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Delhi invited to the "pipe"
India invited to join Central Asia Gas pipeline project

The energy ministers of Afghanistan, Pakistan and Turkmenistan signed a joint letter Wednesday inviting India to participate in the Turkmenistan-Afghanistan-Pakistan Natural Gas Pipeline Project both as an investor and buyer of natural gas.

The project, estimated to cost $2 billion to $2.5 billion, involves the construction of a pipeline spanning at least 1,600 kilometers (992 miles) that will transport up to 30 billion cubic meters of natural gas a year from the Dauletabad fields in southern Turkmenistan to Pakistan, Afghanistan and possibly India. Construction of the pipeline is scheduled to begin sometime in 2004 and is expected to take three years to complete.

Oil and gas ministers from Pakistan, Afghanistan and Turkmenistan, who were attending the project steering committee meeting at the headquarters of the Asian Development Bank in Manila, invited India to participate both as an investor and as a major purchaser of gas.

The letter also requests the Indian government to invite the ADB to India to make a presentation on the project and other issues, including the approach toward mitigating risks and security concerns related to the project.

The ADB, a primary partner in developing the project, providing technical assistance, will submit a draft of a model gas transportation and gas sale and purchase agreement within the next 10 days to participants of the project.

Pakistan's Minister for Petroleum and Natural Resources, Nouraiz Hakoor Khan, said even without India's participation, it is a viable project. He noted that Pakistan intends to shift its energy plan to natural gas from oil.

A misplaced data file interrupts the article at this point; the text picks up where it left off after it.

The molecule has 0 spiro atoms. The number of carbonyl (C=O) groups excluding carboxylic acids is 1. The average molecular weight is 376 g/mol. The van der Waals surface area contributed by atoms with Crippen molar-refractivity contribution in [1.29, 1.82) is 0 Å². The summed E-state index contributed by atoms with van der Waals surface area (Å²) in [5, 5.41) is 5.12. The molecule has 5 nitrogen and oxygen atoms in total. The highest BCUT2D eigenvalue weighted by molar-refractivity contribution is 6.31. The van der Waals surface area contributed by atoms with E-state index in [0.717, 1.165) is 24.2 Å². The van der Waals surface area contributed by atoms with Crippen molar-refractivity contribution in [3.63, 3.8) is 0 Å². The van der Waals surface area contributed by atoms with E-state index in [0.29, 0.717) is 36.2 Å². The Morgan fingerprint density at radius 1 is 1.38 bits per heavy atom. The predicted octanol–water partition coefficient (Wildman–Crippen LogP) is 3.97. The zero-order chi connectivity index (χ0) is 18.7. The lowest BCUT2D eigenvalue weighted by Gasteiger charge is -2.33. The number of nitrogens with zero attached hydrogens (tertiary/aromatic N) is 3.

He said he is optimistic that India will participate in the project because it is "short of gas." India's participation would be good for the seller in the project (Turkmenistan) and its participants, he added.

The steering committee agreed to review the host country agreement presented by the ADB and finalize the document at the next steering committee meeting scheduled in Turkmenistan in the first week of June.

The committee also agreed to the methodology and timetable presented by the consulting company, Penspen of the United Kingdom, which carried out the techno-economic feasibility study for the project. It agreed to decide on the pipeline route within two weeks of the submission of the inception report to ensure a timely start and completion of phases 2 and 3 of the feasibility study.

The project has a significant potential to improve stability and raise living standards in south and central Asia, through providing investment and employment, improving infrastructure and building regional cooperation.

The feasibility study is expected to be completed in September, while the identification of private sector sponsors is scheduled to be announced in December 2003.

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By Cris Larano, Dow Jones Newswires

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